Car Thieves Take Advantage of the Rising Price of Car Parts to Sell Stolen Vehicles Piece by Piece
The increasingly common practice of car thieves dismantling vehicles to sell off their parts is leading to an increase in overall car thefts
Modern motorists who have been involved in an accident are learning the hard way just how expensive car parts can be in contemporary vehicles. The complicated intricacies and components required to create modern automobiles means that even a minor wreck can result in an expansive repair cost.
Another problem that modern drivers have to deal with is car theft. According to preliminary FBI crime data reports from 2017, U.S. vehicle theft rose by more than 4% last year.
These thieves are often stealing vehicles in order to tear them apart and sell them piece by piece. That’s the takeaway from the latest study conducted by the National Insurance Crime Bureau (NICB).
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When many missing vehicles are finally recovered, they are missing key parts, such as wheels, rims, and grilles. Other missing vehicles that are never recovered are sent to chop shops, where they are dismantled.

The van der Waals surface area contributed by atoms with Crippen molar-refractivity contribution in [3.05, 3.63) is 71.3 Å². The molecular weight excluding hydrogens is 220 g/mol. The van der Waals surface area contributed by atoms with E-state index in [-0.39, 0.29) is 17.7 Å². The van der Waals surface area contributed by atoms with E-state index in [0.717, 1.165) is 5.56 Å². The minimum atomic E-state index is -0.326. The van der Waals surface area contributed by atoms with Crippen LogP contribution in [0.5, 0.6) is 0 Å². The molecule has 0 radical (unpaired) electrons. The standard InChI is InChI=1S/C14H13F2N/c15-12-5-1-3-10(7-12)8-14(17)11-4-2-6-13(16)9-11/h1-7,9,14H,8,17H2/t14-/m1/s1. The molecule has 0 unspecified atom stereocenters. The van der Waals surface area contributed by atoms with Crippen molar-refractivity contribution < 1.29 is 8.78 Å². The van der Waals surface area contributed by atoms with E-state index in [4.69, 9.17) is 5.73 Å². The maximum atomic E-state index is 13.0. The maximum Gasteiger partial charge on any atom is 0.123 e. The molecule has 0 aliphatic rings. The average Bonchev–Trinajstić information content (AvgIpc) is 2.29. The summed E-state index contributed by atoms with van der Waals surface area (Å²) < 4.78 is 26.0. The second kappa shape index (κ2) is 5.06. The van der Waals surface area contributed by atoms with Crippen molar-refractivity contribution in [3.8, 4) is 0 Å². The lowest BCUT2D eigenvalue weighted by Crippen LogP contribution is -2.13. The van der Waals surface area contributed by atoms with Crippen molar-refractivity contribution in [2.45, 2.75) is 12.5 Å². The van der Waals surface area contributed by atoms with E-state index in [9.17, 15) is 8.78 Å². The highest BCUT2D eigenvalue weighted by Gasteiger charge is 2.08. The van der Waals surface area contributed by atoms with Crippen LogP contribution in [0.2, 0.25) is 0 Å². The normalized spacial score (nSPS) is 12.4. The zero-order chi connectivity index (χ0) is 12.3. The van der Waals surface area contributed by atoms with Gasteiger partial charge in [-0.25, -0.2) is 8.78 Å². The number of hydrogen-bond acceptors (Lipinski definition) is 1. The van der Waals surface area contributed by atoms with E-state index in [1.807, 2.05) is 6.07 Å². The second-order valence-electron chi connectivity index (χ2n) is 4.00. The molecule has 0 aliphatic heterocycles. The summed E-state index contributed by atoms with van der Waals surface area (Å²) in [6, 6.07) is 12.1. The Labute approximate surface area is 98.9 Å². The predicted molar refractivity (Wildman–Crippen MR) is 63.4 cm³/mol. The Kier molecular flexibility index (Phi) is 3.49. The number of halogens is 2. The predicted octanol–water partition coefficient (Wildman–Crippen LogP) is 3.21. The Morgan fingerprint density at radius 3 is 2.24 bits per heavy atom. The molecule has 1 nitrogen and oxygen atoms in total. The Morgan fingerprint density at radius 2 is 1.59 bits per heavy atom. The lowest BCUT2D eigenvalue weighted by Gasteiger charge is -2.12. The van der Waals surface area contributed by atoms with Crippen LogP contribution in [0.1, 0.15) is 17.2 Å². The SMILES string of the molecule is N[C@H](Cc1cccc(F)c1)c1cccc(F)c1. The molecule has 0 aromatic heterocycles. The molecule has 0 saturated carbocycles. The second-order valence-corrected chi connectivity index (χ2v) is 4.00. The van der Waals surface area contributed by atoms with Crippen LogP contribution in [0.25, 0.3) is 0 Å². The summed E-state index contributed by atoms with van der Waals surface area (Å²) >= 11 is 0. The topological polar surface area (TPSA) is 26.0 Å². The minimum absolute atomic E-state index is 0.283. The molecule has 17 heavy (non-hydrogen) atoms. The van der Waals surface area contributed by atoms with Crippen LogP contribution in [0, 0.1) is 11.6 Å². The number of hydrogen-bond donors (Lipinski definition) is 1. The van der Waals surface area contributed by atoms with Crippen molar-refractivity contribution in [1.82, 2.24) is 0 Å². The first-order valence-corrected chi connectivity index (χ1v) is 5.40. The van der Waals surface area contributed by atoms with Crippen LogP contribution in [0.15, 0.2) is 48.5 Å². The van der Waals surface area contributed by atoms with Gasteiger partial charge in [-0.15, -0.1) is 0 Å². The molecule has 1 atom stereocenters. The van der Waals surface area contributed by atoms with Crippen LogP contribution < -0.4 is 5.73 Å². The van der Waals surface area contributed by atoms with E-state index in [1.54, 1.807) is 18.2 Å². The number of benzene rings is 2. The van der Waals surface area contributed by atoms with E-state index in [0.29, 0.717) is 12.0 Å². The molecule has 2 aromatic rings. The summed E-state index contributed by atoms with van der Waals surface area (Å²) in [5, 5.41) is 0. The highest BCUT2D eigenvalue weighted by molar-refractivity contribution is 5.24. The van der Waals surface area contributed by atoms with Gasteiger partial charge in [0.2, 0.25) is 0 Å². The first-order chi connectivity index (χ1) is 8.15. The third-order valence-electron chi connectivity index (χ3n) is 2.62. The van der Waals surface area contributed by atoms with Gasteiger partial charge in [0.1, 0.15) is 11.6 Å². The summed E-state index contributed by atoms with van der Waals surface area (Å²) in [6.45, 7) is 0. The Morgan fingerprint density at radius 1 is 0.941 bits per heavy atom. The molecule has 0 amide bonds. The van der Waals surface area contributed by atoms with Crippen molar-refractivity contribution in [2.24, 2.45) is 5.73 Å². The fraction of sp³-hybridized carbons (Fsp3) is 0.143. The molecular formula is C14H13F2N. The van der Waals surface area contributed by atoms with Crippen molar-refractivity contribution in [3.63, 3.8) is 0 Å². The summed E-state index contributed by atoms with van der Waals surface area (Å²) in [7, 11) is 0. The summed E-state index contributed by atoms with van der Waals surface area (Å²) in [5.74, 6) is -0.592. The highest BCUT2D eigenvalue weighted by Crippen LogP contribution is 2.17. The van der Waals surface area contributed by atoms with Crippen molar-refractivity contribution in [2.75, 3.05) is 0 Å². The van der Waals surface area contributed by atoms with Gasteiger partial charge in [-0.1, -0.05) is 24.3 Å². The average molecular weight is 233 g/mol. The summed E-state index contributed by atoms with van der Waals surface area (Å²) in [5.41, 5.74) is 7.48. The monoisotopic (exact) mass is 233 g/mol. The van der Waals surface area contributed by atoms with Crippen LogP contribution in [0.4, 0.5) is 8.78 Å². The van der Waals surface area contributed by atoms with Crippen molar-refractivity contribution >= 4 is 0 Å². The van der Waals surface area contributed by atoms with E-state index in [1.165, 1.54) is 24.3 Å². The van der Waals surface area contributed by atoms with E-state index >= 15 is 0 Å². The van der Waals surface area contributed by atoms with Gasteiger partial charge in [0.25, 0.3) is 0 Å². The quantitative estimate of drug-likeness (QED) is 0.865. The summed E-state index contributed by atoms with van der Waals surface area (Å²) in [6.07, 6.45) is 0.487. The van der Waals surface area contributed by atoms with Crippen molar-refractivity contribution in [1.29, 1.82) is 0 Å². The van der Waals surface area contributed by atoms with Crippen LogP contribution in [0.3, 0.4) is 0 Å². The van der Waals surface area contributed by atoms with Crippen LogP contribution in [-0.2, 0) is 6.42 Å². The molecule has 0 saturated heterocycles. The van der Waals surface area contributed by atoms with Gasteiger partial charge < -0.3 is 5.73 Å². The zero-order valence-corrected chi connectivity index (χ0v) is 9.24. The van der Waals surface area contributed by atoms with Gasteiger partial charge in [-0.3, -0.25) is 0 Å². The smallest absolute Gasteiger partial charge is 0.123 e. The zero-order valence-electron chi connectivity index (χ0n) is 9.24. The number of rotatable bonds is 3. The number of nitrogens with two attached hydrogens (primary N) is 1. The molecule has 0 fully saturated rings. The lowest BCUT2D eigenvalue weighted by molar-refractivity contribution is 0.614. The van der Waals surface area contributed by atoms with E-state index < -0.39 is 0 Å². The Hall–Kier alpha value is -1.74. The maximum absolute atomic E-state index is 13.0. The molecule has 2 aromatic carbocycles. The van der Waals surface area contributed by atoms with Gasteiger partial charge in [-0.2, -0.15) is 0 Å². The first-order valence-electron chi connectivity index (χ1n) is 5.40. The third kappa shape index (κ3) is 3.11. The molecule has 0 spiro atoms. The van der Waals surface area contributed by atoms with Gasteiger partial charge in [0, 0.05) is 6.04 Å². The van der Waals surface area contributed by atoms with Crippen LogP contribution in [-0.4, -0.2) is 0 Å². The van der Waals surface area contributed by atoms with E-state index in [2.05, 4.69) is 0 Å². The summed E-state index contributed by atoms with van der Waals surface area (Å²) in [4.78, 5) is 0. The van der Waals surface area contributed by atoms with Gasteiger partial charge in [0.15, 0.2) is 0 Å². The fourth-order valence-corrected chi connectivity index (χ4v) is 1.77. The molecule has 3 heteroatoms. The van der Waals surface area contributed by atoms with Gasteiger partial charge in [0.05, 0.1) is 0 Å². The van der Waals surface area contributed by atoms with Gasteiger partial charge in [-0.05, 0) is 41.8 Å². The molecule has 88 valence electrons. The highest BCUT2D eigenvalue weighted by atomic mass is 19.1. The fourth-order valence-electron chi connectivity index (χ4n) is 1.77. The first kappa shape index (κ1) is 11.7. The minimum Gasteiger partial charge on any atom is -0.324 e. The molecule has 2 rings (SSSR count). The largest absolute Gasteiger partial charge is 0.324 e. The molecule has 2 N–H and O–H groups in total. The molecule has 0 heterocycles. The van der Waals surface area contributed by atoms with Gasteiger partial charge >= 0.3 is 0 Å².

“For the professional theft ring, stealing and stripping vehicles for parts has always been a lucrative business,” explains NICB Senior Vice President and COO Jim Schweitzer. “On today’s cars and trucks, the parts are often worth more than the intact vehicle and may be easier to move and sell. That’s why we see so many thefts of key items like wheels and tires and tailgates … there’s always a market for them.”
Furthermore, NICB examined how much the parts three of the most commonly-stolen vehicles were worth. These vehicles were the 2016 Toyota Camry, the 2016 Nissan Altima, and the 2016 GMC Sierra.
While the Camry’s used market value came in at $15,438, the total sum of its parts was around $10,695. The Altima’s parts were worth even more, with a total part value of $14,236. In fact, the price for the Altima’s headlights was valued at $2,027, whereas the Camry’s headlights were valued at $575.
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The Sierra’s headlights were worth even more, at $2,289, with other parts like the bumpers and tail gate coming in at a price of $2,289. Overall, the Sierra’s parts were worth $21,332.
Having your car stolen is already an unfortunate situation. However, having that stolen car torn apart for scrap is an even more agonizing, and increasingly more common, experience.
Source: National Insurance Crime Bureau
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